This article focuses on the uniaxial compressive strength (UCS) of homogeneous and heterogeneous rocks. Critical factors impacting the UCS of rocks are reviewed and then separate assessments of UCS data from homogeneous and heterogeneous rocks are presented. The variability (coefficient of variation) of UCS test results for homogeneous rocks is found to be generally <25% while for heterogeneous rocks the variability is >35%. Failure mode variation is found to be the cause of the variability of UCS test results in heterogeneous rocks. Empirical engineering design methods that use UCS as an input parameter are discussed and suggestions are provided for selecting appropriate UCS values.


The UCS is one of the most commonly used rock engineering parameters whether for rock mass classification or for strength determination. The mean UCS and its variability are often assumed to represent a reliable rock material property. For the reasons discussed in this article, UCS is rarely representative of the intact rock UCS. The UCS test simply records the collapse load during uniaxial loading of a cylindrical specimen. As suggested by many, the UCS is an index rather than a unique engineering parameter. The UCS is thus a proxy for rock strength which depends on the loading rate (e.g., Bieniawski 1967), specimen geometry (e.g., Hudson et al., 1971), specimen size (e.g., Bieniawski 1968), and many other factors. Furthermore, the UCS is not the same as the Hoek-Brown strength criterion parameter σci.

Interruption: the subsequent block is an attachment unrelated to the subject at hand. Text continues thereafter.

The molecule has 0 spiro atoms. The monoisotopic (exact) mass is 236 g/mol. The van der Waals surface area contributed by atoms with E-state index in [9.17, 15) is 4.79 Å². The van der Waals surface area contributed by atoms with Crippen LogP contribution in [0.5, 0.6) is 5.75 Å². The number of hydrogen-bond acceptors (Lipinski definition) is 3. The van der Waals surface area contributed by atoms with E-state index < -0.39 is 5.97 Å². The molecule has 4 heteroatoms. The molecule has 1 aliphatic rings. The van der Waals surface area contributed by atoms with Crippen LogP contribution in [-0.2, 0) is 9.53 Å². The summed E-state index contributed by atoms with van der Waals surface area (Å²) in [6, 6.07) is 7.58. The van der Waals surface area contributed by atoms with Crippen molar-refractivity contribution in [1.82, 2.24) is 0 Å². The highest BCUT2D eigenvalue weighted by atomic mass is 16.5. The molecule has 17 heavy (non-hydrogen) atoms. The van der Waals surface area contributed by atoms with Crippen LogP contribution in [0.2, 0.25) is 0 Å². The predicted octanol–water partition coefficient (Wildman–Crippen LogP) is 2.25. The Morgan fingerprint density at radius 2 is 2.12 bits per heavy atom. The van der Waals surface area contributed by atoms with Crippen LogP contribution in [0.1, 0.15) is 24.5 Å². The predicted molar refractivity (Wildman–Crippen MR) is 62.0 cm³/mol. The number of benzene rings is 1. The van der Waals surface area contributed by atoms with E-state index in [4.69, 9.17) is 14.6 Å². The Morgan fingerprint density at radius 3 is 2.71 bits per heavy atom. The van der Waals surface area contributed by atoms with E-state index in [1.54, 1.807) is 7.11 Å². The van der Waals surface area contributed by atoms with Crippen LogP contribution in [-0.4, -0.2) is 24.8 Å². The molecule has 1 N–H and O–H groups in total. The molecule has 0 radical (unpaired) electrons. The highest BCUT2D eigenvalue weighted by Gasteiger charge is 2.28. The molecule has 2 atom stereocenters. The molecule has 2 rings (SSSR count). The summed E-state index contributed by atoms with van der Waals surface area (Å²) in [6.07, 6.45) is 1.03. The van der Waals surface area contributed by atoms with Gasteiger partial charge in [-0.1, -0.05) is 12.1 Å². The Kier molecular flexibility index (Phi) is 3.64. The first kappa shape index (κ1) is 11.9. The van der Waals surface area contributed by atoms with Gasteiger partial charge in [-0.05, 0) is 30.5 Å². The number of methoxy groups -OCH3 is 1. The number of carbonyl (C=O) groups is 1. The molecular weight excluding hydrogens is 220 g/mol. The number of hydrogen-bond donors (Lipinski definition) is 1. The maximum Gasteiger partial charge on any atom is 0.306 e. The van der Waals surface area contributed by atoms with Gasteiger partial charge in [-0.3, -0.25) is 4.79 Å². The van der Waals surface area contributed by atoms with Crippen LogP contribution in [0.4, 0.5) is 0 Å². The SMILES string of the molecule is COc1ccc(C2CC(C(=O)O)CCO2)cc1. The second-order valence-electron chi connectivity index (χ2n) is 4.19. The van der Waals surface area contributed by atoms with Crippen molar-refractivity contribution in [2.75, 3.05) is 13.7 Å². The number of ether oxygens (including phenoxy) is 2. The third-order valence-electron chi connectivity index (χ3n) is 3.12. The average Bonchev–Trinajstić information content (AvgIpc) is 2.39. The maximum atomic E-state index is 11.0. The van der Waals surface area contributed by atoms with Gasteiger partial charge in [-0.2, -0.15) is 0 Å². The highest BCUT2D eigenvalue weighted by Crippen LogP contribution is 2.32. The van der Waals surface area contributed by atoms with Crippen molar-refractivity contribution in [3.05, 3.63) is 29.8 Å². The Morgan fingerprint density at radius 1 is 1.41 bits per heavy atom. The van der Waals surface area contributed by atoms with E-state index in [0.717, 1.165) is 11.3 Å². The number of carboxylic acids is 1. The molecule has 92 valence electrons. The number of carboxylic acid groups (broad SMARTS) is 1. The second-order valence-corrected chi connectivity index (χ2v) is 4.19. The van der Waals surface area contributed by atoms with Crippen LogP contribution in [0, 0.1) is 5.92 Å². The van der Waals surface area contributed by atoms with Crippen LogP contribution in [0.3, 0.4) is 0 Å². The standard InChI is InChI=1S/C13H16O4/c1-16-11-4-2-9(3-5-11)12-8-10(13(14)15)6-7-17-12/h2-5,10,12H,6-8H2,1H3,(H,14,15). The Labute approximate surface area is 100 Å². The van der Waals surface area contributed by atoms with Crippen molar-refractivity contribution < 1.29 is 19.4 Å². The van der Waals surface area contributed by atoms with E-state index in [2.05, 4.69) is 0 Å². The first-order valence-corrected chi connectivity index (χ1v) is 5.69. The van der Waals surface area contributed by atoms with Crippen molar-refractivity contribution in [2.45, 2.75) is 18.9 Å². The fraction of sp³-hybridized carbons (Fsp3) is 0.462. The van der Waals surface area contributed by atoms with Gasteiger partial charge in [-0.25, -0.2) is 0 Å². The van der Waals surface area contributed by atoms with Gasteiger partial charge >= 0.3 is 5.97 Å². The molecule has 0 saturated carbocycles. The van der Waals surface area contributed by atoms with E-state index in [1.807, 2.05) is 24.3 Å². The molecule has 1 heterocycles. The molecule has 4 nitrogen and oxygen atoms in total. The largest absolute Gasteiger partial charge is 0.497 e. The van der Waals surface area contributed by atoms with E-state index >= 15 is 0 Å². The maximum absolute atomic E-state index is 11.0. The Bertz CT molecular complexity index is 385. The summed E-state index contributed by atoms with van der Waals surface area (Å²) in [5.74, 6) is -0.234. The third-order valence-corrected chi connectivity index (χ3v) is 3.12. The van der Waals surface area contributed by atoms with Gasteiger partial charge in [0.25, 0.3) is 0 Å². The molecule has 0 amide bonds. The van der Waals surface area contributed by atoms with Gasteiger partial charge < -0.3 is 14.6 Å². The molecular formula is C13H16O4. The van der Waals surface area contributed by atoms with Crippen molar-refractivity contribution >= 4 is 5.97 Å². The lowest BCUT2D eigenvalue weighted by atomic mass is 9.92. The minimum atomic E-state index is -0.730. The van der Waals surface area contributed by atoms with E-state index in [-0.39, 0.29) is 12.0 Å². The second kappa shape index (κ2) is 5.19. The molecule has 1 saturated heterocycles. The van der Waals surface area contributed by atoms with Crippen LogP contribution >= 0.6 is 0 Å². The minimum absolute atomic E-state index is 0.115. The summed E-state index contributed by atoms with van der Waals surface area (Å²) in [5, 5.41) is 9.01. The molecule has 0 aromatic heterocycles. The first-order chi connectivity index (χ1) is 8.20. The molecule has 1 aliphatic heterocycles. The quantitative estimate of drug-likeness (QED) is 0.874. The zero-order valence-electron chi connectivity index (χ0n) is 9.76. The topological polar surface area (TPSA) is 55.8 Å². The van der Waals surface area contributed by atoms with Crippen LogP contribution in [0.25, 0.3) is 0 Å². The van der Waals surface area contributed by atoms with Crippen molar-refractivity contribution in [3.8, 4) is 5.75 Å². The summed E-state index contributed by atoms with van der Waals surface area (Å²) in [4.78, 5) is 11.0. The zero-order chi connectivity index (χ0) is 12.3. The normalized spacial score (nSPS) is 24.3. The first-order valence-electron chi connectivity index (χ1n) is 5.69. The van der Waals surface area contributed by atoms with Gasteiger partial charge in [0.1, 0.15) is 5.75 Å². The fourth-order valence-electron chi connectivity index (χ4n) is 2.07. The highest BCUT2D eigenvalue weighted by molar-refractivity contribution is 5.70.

There are differences in opinion on what is commonly considered to be ‘intact rock’. When sampling ‘intact’ pieces of core from drillholes crossing blocks of rock bound by block forming discontinuities, samples will be ‘intact’ but some samples will be veined, others will be damaged, and others will be neither. According to Hoek (1983), intact rock pieces are "the unfractured blocks occurring between structural discontinuities in a typical rock mass" and the σci parameter for intact rock is determined using the fitting procedure proposed by Hoek and Brown (1997) based on the data requirements outlined by Hoek (1983). Studies (e.g., Bewick and Kaiser 2014; Kaiser and Kim 2014) have shown that independently determined UCS and σci values for the same rock type are not equivalent. Thus, UCS data cannot be used as a replacement for σci.

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